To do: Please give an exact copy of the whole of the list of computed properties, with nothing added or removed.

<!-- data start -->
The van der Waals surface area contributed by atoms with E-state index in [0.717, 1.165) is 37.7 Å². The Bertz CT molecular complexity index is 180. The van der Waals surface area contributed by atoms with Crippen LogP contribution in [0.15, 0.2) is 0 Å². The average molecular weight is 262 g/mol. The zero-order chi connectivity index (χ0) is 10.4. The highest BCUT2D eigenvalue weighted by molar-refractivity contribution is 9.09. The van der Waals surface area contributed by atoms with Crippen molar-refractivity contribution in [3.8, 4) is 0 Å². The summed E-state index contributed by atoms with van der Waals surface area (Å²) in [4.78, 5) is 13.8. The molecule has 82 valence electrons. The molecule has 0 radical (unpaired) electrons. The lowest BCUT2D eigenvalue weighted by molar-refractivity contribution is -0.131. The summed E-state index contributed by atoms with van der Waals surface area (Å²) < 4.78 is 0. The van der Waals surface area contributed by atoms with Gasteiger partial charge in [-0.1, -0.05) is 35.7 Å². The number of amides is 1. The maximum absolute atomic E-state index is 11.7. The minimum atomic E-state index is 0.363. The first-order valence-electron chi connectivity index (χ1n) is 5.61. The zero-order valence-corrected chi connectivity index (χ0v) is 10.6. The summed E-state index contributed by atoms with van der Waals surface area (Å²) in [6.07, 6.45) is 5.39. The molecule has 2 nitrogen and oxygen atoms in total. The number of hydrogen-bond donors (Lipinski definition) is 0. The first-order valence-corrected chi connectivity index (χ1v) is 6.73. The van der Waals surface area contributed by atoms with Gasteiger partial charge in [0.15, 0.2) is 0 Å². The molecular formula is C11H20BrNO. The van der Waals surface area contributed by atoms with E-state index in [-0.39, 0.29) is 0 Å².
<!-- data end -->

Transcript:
The van der Waals surface area contributed by atoms with E-state index in [0.717, 1.165) is 37.7 Å². The Bertz CT molecular complexity index is 180. The van der Waals surface area contributed by atoms with Crippen LogP contribution in [0.15, 0.2) is 0 Å². The average molecular weight is 262 g/mol. The zero-order chi connectivity index (χ0) is 10.4. The highest BCUT2D eigenvalue weighted by molar-refractivity contribution is 9.09. The van der Waals surface area contributed by atoms with Crippen molar-refractivity contribution in [3.8, 4) is 0 Å². The summed E-state index contributed by atoms with van der Waals surface area (Å²) in [4.78, 5) is 13.8. The molecule has 82 valence electrons. The molecule has 0 radical (unpaired) electrons. The lowest BCUT2D eigenvalue weighted by molar-refractivity contribution is -0.131. The summed E-state index contributed by atoms with van der Waals surface area (Å²) < 4.78 is 0. The van der Waals surface area contributed by atoms with Gasteiger partial charge in [-0.1, -0.05) is 35.7 Å². The number of amides is 1. The maximum absolute atomic E-state index is 11.7. The minimum atomic E-state index is 0.363. The first-order valence-electron chi connectivity index (χ1n) is 5.61. The zero-order valence-corrected chi connectivity index (χ0v) is 10.6. The summed E-state index contributed by atoms with van der Waals surface area (Å²) in [6.07, 6.45) is 5.39. The molecule has 2 nitrogen and oxygen atoms in total. The number of hydrogen-bond donors (Lipinski definition) is 0. The first-order valence-corrected chi connectivity index (χ1v) is 6.73. The van der Waals surface area contributed by atoms with Gasteiger partial charge in [0.15, 0.2) is 0 Å². The molecular formula is C11H20BrNO. The van der Waals surface area contributed by atoms with E-state index in [-0.39, 0.29) is 0 Å².